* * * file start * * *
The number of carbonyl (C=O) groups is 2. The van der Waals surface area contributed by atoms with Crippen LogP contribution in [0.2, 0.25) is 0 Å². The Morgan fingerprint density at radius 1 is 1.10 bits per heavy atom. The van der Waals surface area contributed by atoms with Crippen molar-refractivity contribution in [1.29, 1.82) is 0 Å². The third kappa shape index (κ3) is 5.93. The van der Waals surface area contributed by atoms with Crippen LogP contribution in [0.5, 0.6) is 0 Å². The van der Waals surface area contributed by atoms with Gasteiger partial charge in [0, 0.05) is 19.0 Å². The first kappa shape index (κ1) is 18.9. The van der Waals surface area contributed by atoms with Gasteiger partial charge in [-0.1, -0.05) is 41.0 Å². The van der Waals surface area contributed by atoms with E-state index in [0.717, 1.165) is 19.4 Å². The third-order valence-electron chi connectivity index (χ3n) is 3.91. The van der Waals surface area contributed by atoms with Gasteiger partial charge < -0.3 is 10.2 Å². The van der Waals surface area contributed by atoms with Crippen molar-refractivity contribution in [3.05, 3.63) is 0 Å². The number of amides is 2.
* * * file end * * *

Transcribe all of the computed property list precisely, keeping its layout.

The number of carbonyl (C=O) groups is 2. The van der Waals surface area contributed by atoms with Crippen LogP contribution in [0.2, 0.25) is 0 Å². The Morgan fingerprint density at radius 1 is 1.10 bits per heavy atom. The van der Waals surface area contributed by atoms with Crippen molar-refractivity contribution in [1.29, 1.82) is 0 Å². The third kappa shape index (κ3) is 5.93. The van der Waals surface area contributed by atoms with Crippen LogP contribution in [0.5, 0.6) is 0 Å². The van der Waals surface area contributed by atoms with Gasteiger partial charge in [0, 0.05) is 19.0 Å². The first kappa shape index (κ1) is 18.9. The van der Waals surface area contributed by atoms with Gasteiger partial charge in [-0.1, -0.05) is 41.0 Å². The van der Waals surface area contributed by atoms with E-state index in [0.717, 1.165) is 19.4 Å². The third-order valence-electron chi connectivity index (χ3n) is 3.91. The van der Waals surface area contributed by atoms with Gasteiger partial charge < -0.3 is 10.2 Å². The van der Waals surface area contributed by atoms with Crippen molar-refractivity contribution in [3.05, 3.63) is 0 Å². The number of amides is 2.